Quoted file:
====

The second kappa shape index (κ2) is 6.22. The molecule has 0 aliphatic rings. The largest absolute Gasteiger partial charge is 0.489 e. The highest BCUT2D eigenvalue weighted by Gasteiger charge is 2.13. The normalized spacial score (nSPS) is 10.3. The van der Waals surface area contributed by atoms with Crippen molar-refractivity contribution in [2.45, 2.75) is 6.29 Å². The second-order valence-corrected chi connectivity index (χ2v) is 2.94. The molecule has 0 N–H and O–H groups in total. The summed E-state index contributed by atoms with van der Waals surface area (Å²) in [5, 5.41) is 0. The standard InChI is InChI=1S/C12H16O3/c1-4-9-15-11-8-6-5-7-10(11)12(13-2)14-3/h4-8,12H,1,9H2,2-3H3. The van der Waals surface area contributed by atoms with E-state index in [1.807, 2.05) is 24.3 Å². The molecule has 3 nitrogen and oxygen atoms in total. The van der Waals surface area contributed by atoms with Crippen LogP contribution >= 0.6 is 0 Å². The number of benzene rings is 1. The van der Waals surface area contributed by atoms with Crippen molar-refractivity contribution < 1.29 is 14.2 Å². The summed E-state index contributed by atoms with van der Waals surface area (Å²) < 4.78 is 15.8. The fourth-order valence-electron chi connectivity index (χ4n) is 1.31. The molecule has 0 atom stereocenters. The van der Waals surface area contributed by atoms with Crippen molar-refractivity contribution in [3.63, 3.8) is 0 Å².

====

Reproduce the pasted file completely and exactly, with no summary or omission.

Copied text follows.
The second kappa shape index (κ2) is 6.22. The molecule has 0 aliphatic rings. The largest absolute Gasteiger partial charge is 0.489 e. The highest BCUT2D eigenvalue weighted by Gasteiger charge is 2.13. The normalized spacial score (nSPS) is 10.3. The van der Waals surface area contributed by atoms with Crippen molar-refractivity contribution in [2.45, 2.75) is 6.29 Å². The second-order valence-corrected chi connectivity index (χ2v) is 2.94. The molecule has 0 N–H and O–H groups in total. The summed E-state index contributed by atoms with van der Waals surface area (Å²) in [5, 5.41) is 0. The standard InChI is InChI=1S/C12H16O3/c1-4-9-15-11-8-6-5-7-10(11)12(13-2)14-3/h4-8,12H,1,9H2,2-3H3. The van der Waals surface area contributed by atoms with E-state index in [1.807, 2.05) is 24.3 Å². The molecule has 3 nitrogen and oxygen atoms in total. The van der Waals surface area contributed by atoms with Crippen LogP contribution >= 0.6 is 0 Å². The number of benzene rings is 1. The van der Waals surface area contributed by atoms with Crippen molar-refractivity contribution < 1.29 is 14.2 Å². The summed E-state index contributed by atoms with van der Waals surface area (Å²) < 4.78 is 15.8. The fourth-order valence-electron chi connectivity index (χ4n) is 1.31. The molecule has 0 atom stereocenters. The van der Waals surface area contributed by atoms with Crippen molar-refractivity contribution in [3.63, 3.8) is 0 Å².